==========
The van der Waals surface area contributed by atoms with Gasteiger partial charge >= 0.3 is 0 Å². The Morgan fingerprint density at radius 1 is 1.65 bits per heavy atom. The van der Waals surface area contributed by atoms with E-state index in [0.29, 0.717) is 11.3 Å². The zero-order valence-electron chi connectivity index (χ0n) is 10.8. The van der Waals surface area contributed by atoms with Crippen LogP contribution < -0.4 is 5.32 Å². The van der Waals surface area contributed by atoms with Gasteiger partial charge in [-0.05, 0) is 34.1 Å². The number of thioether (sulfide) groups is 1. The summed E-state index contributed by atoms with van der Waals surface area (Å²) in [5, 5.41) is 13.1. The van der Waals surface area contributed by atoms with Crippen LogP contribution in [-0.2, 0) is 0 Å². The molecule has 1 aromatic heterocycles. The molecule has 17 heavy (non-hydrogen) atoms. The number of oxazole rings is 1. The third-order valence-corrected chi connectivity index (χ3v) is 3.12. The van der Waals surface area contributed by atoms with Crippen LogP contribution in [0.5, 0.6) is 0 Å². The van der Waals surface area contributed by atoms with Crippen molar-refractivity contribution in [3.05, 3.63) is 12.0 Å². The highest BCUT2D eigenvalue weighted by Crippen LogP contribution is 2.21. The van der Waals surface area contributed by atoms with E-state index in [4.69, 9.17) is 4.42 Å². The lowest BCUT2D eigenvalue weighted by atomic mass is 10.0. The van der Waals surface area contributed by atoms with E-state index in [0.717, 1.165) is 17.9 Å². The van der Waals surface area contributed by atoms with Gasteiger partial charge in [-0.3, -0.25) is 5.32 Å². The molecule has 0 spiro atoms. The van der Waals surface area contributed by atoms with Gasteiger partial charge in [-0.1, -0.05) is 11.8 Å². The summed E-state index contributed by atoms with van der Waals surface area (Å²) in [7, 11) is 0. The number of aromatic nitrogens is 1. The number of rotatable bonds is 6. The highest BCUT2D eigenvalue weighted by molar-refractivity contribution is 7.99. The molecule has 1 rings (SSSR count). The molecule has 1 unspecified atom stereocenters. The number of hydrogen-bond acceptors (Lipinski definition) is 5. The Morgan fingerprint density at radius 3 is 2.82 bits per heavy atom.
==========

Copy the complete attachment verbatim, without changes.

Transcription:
The van der Waals surface area contributed by atoms with Gasteiger partial charge >= 0.3 is 0 Å². The Morgan fingerprint density at radius 1 is 1.65 bits per heavy atom. The van der Waals surface area contributed by atoms with E-state index in [0.29, 0.717) is 11.3 Å². The zero-order valence-electron chi connectivity index (χ0n) is 10.8. The van der Waals surface area contributed by atoms with Crippen LogP contribution < -0.4 is 5.32 Å². The van der Waals surface area contributed by atoms with Gasteiger partial charge in [-0.05, 0) is 34.1 Å². The number of thioether (sulfide) groups is 1. The summed E-state index contributed by atoms with van der Waals surface area (Å²) in [5, 5.41) is 13.1. The van der Waals surface area contributed by atoms with Crippen LogP contribution in [-0.2, 0) is 0 Å². The molecule has 1 aromatic heterocycles. The molecule has 17 heavy (non-hydrogen) atoms. The number of oxazole rings is 1. The third-order valence-corrected chi connectivity index (χ3v) is 3.12. The van der Waals surface area contributed by atoms with Crippen LogP contribution in [0.5, 0.6) is 0 Å². The van der Waals surface area contributed by atoms with Crippen molar-refractivity contribution in [3.05, 3.63) is 12.0 Å². The highest BCUT2D eigenvalue weighted by Crippen LogP contribution is 2.21. The van der Waals surface area contributed by atoms with E-state index in [4.69, 9.17) is 4.42 Å². The lowest BCUT2D eigenvalue weighted by atomic mass is 10.0. The van der Waals surface area contributed by atoms with E-state index in [0.717, 1.165) is 17.9 Å². The van der Waals surface area contributed by atoms with Gasteiger partial charge in [-0.3, -0.25) is 5.32 Å². The molecule has 0 spiro atoms. The van der Waals surface area contributed by atoms with Gasteiger partial charge in [-0.1, -0.05) is 11.8 Å². The summed E-state index contributed by atoms with van der Waals surface area (Å²) in [7, 11) is 0. The number of aromatic nitrogens is 1. The number of rotatable bonds is 6. The highest BCUT2D eigenvalue weighted by molar-refractivity contribution is 7.99. The molecule has 1 rings (SSSR count). The molecule has 1 unspecified atom stereocenters. The number of hydrogen-bond acceptors (Lipinski definition) is 5. The Morgan fingerprint density at radius 3 is 2.82 bits per heavy atom.